“For I long to see you, that I may impart to you some spiritual gift to strengthen you—that is, that we may be mutually encouraged by each other’s faith, both yours and mine.”
The CrossFit world prides itself on community. One of its fundamental elements is the ability to bring people together in the gym for the purpose of getting fit. A couple of the motivators that keep people in the gym are accountability to workout partners and a desire to work out in a group rather than by yourself on the treadmill. Much of what keeps CrossFit popular revolves around the community aspect. More than that, much of what made CrossFit successful in getting people fit is community.
This is not a new concept either. Sports teams are more successful when they are all one community, united for one goal. Business is the same. Community is built into our make-up. Genesis 1 indicates that we are made for relationship. We thrive inside community.
However, often community designed for good is made to be something else. The Ku Klux Klan, Branch Davidians, and ISIS are extreme examples. We are wired for community but often our sin takes what God created for good and morphs it into something bad. Indeed, my flesh is bent on turning what was once good into sin.
Luckily, by the grace of God, some community efforts end with individuals united as one group for a positive impact on the world. CrossFit, if done well, can be to this end. This week I was reading in Romans 1 and I noticed something I missed previously. In verse 11, Paul states one of the reasons he desires to go to Rome. He says that he desires to “impart to you some spiritual gift to strengthen you.” Paul’s desire to be a part of the Roman church community is that he might bring something with him to strengthen the new church in the Gospel. However, that isn’t the part that caught my eye. In verse 12 he states the second reason he desires to go to the Roman church, “that we may be mutually encouraged by each other’s faith, both yours and mine.” He wants to go to Rome because their faith encourages his and his faith encourages theirs. Their community is bent on being mutually encouraging. The community they have created in the church at Rome is one whose influence is encouragement. As soon as I read that statement I immediately thought of the community groups I’ve been in before, and the friends that I know that exemplify this trait.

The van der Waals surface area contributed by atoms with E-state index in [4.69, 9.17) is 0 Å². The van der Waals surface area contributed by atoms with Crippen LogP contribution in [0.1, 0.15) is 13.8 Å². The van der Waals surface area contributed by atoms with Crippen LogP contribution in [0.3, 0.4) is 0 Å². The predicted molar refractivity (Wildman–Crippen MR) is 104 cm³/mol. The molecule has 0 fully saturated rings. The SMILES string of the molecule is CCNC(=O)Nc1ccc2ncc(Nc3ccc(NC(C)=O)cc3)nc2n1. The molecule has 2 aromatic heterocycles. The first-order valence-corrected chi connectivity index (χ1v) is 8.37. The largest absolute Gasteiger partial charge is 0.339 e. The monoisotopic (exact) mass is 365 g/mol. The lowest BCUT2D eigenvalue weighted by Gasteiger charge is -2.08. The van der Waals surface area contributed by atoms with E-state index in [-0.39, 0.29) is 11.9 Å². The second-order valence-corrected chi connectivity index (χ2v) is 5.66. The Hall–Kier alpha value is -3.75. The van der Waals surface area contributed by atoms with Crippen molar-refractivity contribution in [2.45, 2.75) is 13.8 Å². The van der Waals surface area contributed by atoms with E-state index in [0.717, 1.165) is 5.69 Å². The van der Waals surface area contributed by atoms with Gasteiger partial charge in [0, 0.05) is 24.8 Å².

When Megan and I moved from Dallas to North Atlanta, we immediately started working out in CrossFit Gwinnett. We chose this gym because, honestly, it was the best training setup for me as I got to train with the number one 69kg weightlifter in the country. When we started working out at the gym it became painfully obvious that we had picked the right place. We enjoyed our time in the gym because every time we leave not only encouraged to continue training, but also with the joy that can only come from a mutually encouraging environment. When I first became a Christian in college there were three or four solid men that I immediately found myself in community with. Two of these men I am still in contact with today and when we get together we leave mutually encouraged in our faith. This is how community was designed to be. Mutually encouraging in our faith.
Is our desire for community formed upon a desire to live and share the Gospel, or is the desire for community formed upon something else? The Gospel creates mutually encouraging community. Our flesh creates community that is solely focused on what we can gain for our good rather than the good of others and the good of the group. Paul went to Rome with the desire to encourage the people in Rome, and he knew that in his time in Rome he would also be encouraged by their faith. The impact of the Gospel in our hearts is to change our lens by which we engage culture. Jesus Christ takes the focus off of me and puts it on others and their good. Are we the type of people that model the Gospel in such a way that our desire is for the good of others and encouragement of others and as result we find ourselves in Gospel-centered community, or do we focus on what we can gain from community and not what we can give?